Don’t burn your bridges.
I’ve always heard the old saying, “Don’t burn your bridges.” And in the past few months, while considering to write a letter to the editor about my career decision, I have had many remind me of this adage. During a brief research into this phrase, it’s amazing how it is almost always used in reference to work or career advice. If you get mad and quit your job, you’ll be burning your bridges behind you.
But, is there ever time when you NEED to burn bridges? I think so. It seems the phrase comes from the military action of burning a bridge you have just crossed to prevent the enemy from crossing it after you. According to one legend, the Spanish explorer, Hernán Cortés, used it in a different way when he conquered Mexico. History records when Cortés landed in Mexico, he was faced by a superior Aztec force. He faced imprisonment or death if he returned to Cuba for defying the governor. His only alternative was to conquer and settle part of the land. Some of his men were still loyal to the Governor of Cuba and conspired to escape back with a seized ship. In order to thwart their plans, Cortés went to his own ships one night and burnt them [other texts say he sunk them] on the pretext they were not seaworthy. Retreat was impossible. His soldiers HAD to stand and fight or die. Cortés had taken away any excuse for retreat. Fight or flight, right? The soldiers had to fight because Cortés had taken away the possibility of flight.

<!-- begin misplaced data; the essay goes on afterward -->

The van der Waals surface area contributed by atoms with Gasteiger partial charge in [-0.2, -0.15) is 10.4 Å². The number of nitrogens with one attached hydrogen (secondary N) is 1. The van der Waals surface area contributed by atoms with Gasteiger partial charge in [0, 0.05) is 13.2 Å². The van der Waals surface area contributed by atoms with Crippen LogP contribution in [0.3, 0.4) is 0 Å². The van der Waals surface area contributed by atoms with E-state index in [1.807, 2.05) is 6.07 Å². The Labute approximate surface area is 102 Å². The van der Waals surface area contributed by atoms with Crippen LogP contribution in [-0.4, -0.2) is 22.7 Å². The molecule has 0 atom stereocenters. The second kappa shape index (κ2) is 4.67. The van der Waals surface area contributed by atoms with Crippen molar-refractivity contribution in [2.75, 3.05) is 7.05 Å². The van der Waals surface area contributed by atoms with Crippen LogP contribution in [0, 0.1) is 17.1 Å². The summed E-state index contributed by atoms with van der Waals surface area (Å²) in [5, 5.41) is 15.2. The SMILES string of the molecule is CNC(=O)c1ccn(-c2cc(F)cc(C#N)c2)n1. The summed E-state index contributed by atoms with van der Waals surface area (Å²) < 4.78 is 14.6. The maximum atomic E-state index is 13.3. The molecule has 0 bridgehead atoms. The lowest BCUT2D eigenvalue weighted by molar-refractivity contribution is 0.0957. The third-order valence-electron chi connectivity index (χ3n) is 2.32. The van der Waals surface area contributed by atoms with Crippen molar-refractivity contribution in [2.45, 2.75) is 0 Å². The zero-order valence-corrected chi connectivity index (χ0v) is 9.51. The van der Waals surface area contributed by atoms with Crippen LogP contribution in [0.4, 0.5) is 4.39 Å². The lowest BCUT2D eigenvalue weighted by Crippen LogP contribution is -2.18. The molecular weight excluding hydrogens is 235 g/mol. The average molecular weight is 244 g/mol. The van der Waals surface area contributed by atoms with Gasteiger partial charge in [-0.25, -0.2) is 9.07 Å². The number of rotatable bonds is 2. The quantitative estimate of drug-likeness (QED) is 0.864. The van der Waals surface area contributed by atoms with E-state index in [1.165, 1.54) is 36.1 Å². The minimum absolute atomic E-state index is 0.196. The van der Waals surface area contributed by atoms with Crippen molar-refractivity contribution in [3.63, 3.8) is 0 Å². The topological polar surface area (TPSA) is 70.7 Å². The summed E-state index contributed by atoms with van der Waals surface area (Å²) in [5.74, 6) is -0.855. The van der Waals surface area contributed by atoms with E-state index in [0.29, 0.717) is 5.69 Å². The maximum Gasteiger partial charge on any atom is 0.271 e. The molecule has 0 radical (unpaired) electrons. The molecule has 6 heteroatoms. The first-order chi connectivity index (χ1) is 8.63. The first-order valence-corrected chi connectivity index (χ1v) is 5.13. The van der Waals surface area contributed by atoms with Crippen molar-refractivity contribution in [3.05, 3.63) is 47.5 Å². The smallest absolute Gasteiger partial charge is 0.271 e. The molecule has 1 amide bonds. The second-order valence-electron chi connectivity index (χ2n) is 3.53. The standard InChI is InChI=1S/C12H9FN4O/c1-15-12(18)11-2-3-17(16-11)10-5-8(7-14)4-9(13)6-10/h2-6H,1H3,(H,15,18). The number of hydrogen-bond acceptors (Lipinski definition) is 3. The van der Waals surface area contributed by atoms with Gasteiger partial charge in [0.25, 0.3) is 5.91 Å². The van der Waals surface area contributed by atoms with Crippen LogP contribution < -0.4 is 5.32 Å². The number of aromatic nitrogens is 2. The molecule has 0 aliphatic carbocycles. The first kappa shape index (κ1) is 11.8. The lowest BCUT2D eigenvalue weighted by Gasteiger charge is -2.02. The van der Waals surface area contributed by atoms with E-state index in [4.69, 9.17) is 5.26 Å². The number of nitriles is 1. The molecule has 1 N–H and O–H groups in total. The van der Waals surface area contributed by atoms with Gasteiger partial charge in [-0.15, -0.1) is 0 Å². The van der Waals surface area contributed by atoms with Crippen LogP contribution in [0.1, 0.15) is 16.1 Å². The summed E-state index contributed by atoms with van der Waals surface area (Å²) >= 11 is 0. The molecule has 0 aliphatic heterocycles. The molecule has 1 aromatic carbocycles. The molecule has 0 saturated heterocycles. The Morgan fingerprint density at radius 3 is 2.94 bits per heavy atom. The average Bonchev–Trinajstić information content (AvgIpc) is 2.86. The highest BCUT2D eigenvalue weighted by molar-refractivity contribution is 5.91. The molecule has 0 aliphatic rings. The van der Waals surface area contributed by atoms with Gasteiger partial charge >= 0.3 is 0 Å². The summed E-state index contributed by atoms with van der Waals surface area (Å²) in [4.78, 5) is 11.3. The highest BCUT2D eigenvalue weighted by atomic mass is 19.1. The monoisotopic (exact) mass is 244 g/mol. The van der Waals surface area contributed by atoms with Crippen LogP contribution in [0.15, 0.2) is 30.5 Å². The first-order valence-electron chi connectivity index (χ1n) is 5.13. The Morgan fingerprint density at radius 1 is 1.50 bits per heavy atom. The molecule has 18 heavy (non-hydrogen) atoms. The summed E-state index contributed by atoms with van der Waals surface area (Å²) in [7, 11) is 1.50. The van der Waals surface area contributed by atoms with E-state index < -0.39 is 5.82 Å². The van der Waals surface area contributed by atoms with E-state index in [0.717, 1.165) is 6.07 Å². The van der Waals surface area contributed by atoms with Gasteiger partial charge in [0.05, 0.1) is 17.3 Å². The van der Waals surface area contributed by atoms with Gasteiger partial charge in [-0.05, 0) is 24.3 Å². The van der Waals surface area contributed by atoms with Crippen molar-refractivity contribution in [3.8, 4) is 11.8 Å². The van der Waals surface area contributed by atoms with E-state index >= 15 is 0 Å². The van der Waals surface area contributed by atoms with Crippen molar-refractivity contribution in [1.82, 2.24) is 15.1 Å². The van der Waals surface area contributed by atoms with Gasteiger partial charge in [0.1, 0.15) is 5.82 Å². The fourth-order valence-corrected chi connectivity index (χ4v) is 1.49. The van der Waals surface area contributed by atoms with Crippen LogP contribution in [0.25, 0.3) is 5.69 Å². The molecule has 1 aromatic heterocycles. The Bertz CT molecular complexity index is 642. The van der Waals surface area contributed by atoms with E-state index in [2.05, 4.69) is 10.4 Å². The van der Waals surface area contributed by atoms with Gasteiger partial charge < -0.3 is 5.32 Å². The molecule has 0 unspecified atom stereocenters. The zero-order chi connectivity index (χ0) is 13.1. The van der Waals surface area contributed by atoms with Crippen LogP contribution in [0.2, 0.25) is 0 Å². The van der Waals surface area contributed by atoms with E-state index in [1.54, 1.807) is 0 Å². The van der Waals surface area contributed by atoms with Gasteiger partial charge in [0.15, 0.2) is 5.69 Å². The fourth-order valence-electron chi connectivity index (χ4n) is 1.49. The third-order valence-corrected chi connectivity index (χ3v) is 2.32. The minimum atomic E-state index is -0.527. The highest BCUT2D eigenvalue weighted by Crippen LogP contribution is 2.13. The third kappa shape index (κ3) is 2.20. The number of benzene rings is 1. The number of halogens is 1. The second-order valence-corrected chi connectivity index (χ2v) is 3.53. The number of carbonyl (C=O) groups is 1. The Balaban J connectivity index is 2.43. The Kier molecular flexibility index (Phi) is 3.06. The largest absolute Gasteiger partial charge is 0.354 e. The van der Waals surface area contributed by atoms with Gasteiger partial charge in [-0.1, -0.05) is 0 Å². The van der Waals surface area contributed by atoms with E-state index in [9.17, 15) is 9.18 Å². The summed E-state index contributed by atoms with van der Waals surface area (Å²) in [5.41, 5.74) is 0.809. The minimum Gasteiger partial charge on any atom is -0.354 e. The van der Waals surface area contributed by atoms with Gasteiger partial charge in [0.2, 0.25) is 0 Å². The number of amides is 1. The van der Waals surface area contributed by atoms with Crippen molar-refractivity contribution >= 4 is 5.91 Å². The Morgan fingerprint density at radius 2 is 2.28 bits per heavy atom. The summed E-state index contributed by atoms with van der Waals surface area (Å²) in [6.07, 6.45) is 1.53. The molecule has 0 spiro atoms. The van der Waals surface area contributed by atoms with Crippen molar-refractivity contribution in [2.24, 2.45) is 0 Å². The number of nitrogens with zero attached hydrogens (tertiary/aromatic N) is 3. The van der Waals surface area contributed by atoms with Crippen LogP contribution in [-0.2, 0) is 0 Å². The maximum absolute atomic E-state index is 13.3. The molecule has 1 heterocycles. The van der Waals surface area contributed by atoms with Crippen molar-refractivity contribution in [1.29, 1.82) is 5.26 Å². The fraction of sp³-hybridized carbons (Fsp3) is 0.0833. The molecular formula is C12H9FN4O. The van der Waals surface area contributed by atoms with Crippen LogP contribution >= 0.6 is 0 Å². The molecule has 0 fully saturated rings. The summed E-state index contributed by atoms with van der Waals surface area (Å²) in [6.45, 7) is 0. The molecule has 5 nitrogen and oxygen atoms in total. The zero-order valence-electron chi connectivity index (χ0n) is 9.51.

Maybe I needed to burn that bridge so I would stand and fight for teachers and students. By writing the letter, I have taken away the possibility of flight in my life. It would be very comfortable for me to return to a classroom in another school, in another county, and silently endure. Bridges DO need to be burned when our past is not where we need to return. Sometimes God takes away the pathway to that area of our life, so we’ll likely not go back easily. It may be more dangerous for us than we realize.
Or maybe I needed to burn that bridge, so I could BUILD a new one in my life. God is building one in me that is not for flight, or for fighting, but for forgiving. It is of extreme importance that I realize that while I may have been done wrong, I am still responsible for giving up the right to hurt someone that hurt me. Forgiveness. It’s not for the other person. It’s for me. I’ve been forgiven so many times, so who am I that I can’t extend the same to someone else? Building bridges in the physical sense takes much planning (study), time and effort. Building bridges in the spiritual sense takes much of the same. Studying the principles the Bible has laid out about forgiveness, giving time in prayer and making the effort to forgive will eventually build a bridge in my life.
Building a new bridge may take much planning, time and effort, but the places that it leads me will be worth it all.